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Sea Spray Prevails on Turkish Course

Lykia LinksIn a region known for its jaw-dropping panoramic landscapes, Turkey is still relatively new to its role as golf course hosts. The area's newest course, Lykia Links, opened in 2008 and is only the eleventh in the country, but it is already ranked among the top in the world.

Designed by Perry Dye, Lykia Links is nestled between the Mediterranean Sea to the south and the Taurus Mountains to the north. It's the first classic links-style course in the area, spanning 7,536 yards from the black tees and featuring 67 links-style American pot bunkers.

Among the other firsts is Lykia Links' turf seed choice. The climate throughout the Antalya region is ideal for warm-season grasses, but while other courses in the country have chosen Bermudagrass, Lykia Links is the first to rely solely on seashore paspalum for all playing surfaces. The course is located next to a river with mountains in the background and, as summer run-off deteriorates, the irrigation supply goes from fresh water to one with high salinity. After water quality tests confirmed the need for a turfgrass that could withstand salt water, the next decision was which type – sprigs, sod, or seed – to choose.

Perry Dye explained the decision, "Having done a lot of work internationally, we had a lot of people convinced they could import different types of paspalum to Turkey, but I was convinced that wasn't the case – and it proved to not be the case – so our decision was to go to [Sea Spray] seed."

Although the seed made it through customs without issue, other golf course necessities, including the irrigation system, proved problematic. As a result, the Sea Spray seed sat in a warehouse for close to 18 months.

"Even though we were delayed for so long and the seed had to be stored for an unusual amount of time, I was really surprised that after the storage and the harassment your poor seed went through, when we planted it, it actually grew."

Dye also mentioned that numerous irrigation challenges were experienced during germination including how wet they could keep the seed and fertigation practices. Despite the setbacks, Sea Spray grew remarkably well and remained strong. "Scotts® provided a material [Sea Spray] that can be shipped internationally, that seems to grow against all odds, and it uses very little chemicals."

During germination and grow-in, superintendent Atilla Demirsoy controlled nitrogen rates to about 2 lbs. per 1,000 square feet. After germination was complete and turf growth slowed, Demirsoy did extreme verticutting to push turf strength and control irrigation. In addition, he kept on top of mowing never letting it exceed a one-inch height.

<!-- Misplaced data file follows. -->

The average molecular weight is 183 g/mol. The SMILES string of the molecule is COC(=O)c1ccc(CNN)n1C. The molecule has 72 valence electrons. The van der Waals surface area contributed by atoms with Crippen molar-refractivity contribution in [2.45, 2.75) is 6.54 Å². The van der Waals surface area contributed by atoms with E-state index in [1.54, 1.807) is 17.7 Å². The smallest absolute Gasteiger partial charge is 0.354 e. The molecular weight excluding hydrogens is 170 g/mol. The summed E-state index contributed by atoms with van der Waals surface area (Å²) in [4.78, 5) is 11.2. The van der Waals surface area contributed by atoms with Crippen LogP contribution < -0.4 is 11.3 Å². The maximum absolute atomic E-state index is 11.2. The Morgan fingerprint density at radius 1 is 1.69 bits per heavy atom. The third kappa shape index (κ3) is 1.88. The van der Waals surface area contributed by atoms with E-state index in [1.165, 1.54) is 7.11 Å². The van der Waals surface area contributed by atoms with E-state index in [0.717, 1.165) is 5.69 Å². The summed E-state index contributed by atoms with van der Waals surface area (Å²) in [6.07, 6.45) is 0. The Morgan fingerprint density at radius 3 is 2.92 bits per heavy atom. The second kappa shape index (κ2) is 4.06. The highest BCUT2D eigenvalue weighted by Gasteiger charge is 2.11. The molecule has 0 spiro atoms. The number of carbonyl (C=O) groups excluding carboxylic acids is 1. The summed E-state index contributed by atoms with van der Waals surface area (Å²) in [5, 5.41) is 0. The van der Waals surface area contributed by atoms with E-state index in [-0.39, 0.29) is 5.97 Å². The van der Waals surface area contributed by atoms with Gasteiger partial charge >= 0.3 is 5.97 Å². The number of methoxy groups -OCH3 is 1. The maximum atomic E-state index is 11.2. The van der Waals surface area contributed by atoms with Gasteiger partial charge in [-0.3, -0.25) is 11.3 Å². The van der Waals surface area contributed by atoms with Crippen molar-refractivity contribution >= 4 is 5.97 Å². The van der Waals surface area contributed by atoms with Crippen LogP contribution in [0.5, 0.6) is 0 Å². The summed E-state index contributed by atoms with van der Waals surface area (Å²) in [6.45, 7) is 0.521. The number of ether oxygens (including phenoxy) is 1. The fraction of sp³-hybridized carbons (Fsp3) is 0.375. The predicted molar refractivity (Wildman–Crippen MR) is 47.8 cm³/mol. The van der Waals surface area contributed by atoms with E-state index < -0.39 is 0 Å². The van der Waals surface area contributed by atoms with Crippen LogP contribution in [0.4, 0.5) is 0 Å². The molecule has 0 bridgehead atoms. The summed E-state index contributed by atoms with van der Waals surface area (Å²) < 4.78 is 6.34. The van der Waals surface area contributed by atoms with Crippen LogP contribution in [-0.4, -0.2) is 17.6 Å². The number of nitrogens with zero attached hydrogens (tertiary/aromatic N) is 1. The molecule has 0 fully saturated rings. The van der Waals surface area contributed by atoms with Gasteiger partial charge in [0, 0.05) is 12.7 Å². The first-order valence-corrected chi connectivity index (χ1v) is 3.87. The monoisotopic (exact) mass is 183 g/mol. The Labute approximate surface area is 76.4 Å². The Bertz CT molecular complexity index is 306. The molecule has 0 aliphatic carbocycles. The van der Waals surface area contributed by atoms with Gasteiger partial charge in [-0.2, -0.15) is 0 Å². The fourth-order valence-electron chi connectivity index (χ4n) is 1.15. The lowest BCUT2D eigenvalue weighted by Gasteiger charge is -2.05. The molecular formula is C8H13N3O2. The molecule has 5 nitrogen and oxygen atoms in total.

By pushing Sea Spray, the turf established an excellent root system. After a recent visit to the course, Dye remarked that we "recently dug a trench eight feet deep and the roots are down 6-8 feet – it's really a phenomenal grass."

Having transitioned into the maintenance stage, Demirsoy is pleased with the many advantages of Sea Spray seashore paspalum over other varieties. He explained that while the variety achieves the speed and consistency of bentgrass, "Sea Spray is more resistant to disease and drought." In addition, "we'll use 50% less nitrogen than Bermudagrass."

Among the numerous advantages of Sea Spray is its ability to maintain color and vigor even with low input rates. Considering Lykia Links' close proximity to the ocean, the fact that Sea Spray is environmentally sound and sustainable is great for Turkey's local fishing industry and marine mammals such as egg-laying sea turtles. "No doubt that Sea Spray has advances in the environmental issues 100% forward," said Dye.

Of course, the turf still has to look good and play great. Dye closed by saying that Sea Spray provides "a great playing surface as far as hitting the club and the ball and the way the ball sits on the turf." In addition, the color is great for striping, yet it's a very low-maintenance turf.

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